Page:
In this article, I’ll take a look at some of the most sympathetic villains from RPGs that I’ve played. As the reason they’re sympathetic villains is often revealed late in the games’ stories, there may be some spoilers. The titles I chose are all pretty old ones though, so hopefully you’ve already finished these games anyway.
He’s not bad. He’s just misunderstood! Five sympathetic RPG villains
There are many games where the villain is just a cackling caricature who you don’t think twice about killing. I mean, they’re trying to destroy the whole world, so why not? Then there are the other kind of “villains” – the ones where the more you know about them, the less you’re sure if they should truly be considered villains at all. Some games even let you redeem them. Other times you’ll still have to kill them…you just may not feel very good about it afterwards. Let’s take a look. First up, Great Grey Wolf Sif from Dark Souls.
1) Great Grey Wolf Sif, Dark Souls
As a dog lover, I found putting down this beauty to be rather difficult. Not primarily because it’s a tough fight but just because of how it pulls at the heart strings. The fight starts out tough. It is Dark Souls, after all. However, as the battle drags on, Sif becomes slower and weaker. Eventually he starts to limp. By that stage it’s barely a fight at all any more. I don’t want to kill him — but there isn’t another option. Sif was just loyally guarding his master Artorias’s grave, so can barely be classed as a villain at all. Despite his injuries, he refused to surrender. I needed to take a break from playing after defeating this boss. There was a rumour that it was somehow possible to spare Sif. Unfortunately that rumour proved to be false.
2) The Master, Fallout
The Master looks hideous. But before he was transformed into a monster, he was a good man. He was attempting to discover the origins of animal mutants that were attacking humans. After being transformed, he eventually thought of a way to unite the wasteland by making everyone mutants. If you have the right stats and skills, you can talk him out of it. Feeling remorseful, he’ll then commit suicide. Mind you, you can feel quite sympathetic towards the main “villain” of Fallout 4 too…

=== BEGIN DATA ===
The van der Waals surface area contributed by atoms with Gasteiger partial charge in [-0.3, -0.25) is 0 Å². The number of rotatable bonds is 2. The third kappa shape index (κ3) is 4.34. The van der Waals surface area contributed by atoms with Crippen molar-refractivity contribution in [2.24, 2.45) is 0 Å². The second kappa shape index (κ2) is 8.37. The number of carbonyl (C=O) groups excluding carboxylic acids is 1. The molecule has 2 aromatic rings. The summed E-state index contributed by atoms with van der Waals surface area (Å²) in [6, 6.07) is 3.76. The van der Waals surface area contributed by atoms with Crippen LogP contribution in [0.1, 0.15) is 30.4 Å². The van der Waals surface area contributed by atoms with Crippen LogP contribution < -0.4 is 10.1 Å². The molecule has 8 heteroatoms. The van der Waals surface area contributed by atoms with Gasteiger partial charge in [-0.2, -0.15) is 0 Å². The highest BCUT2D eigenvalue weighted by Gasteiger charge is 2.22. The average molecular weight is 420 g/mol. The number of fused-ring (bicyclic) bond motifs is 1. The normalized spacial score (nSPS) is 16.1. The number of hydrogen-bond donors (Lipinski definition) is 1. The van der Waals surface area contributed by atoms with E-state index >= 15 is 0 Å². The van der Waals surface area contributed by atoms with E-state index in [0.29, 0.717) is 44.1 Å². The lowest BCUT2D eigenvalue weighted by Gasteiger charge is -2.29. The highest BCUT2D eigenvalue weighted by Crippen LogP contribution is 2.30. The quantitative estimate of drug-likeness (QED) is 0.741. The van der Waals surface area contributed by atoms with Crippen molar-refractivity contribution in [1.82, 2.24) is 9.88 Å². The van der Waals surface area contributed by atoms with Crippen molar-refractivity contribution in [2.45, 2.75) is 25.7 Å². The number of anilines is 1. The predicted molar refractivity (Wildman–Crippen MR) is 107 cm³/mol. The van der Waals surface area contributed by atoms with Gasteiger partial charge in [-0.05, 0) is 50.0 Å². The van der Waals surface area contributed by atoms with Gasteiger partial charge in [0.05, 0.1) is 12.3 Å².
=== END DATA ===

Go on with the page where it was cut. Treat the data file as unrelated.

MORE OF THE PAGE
3) Saren, Mass Effect
Another sympathetic villain, another suicide. Saren is a bad ass Spectre in the original Mass Effect. He was trying to save organics by pledging servitude to the Reapers. He hoped that this would result in them being spared. After learning the truth about the Reapers, he didn’t think that anybody could defeat them. So you can see that while he did some very bad things, they were from a good starting point. Alas, he ends up being indoctrinated by the Reapers. And as time passes, he becomes blind to his own crimes. In the end you have the option to make him see the error of his ways. If you do this, he kills himself. It’s a pity that you can’t recruit him instead. Especially since Mass Effect 3‘s “best” ending – synthesis – is pretty close to what Saren wanted all along. I did enjoy Mass Effect Andromeda but for me the original two remain the best in the series – and for the first game, that’s partly down to Saren.
4) Zulf, Bastion
Zulf had a very hard life. His parents died when he was a child. Since then, he’s worked really hard – getting by however he could. It felt like things were finally getting better for him. He was madly in love with someone who accepted his marriage proposal. It’s clear sailing from here on, right? Well…no. The Calamity happens. He wakes up to find his city and the love of his life have just been wiped out.
So when he later deciphers a journal and discovers that the player’s (“the Kid’s”) race was responsible for causing the Calamity, I don’t really blame him for turning against the player. In the end of the game, the player has the choice to forgive Zulf. If you do, he’ll either join you on a ship heading towards a new beginning or he’ll be reunited with his love when the world’s reset to a pre-Calamity state.
5) Loghain Mac Tir, Dragon Age: Origins
Here’s another sympathetic villain from a BioWare RPG. And this time, it’s a villain who you eventually have the option to recruit. Loghain is brave, strong and a traitor. After abandoning the king of Ferelden, his son in law, to certain death, Loghain becomes de facto ruler. He wars against both the player and the darkspawn. What initially appeared to just be a grab for power is eventually revealed to be the desperate actions of man striving to protect the honour of both his kingdom and his daughter. It turned out that King Cailan was contemplating leaving his wife for the empress of Orlais – a move that would have ended Ferelden independence.
In my main Dragon Age play-through, I ended up recruiting Loghain and marrying his daughter Anora – much to Alistair’s dismay. If Alistair wasn’t such an annoying character, I may have felt bad for him. As it was, he’s lucky that I didn’t also choose the option to have him executed. Having finished Dragon Age Inquisition, I have no regrets regarding my decision to side with Loghain.
Which villains are you most sympathetic towards? I’d love to hear your thoughts.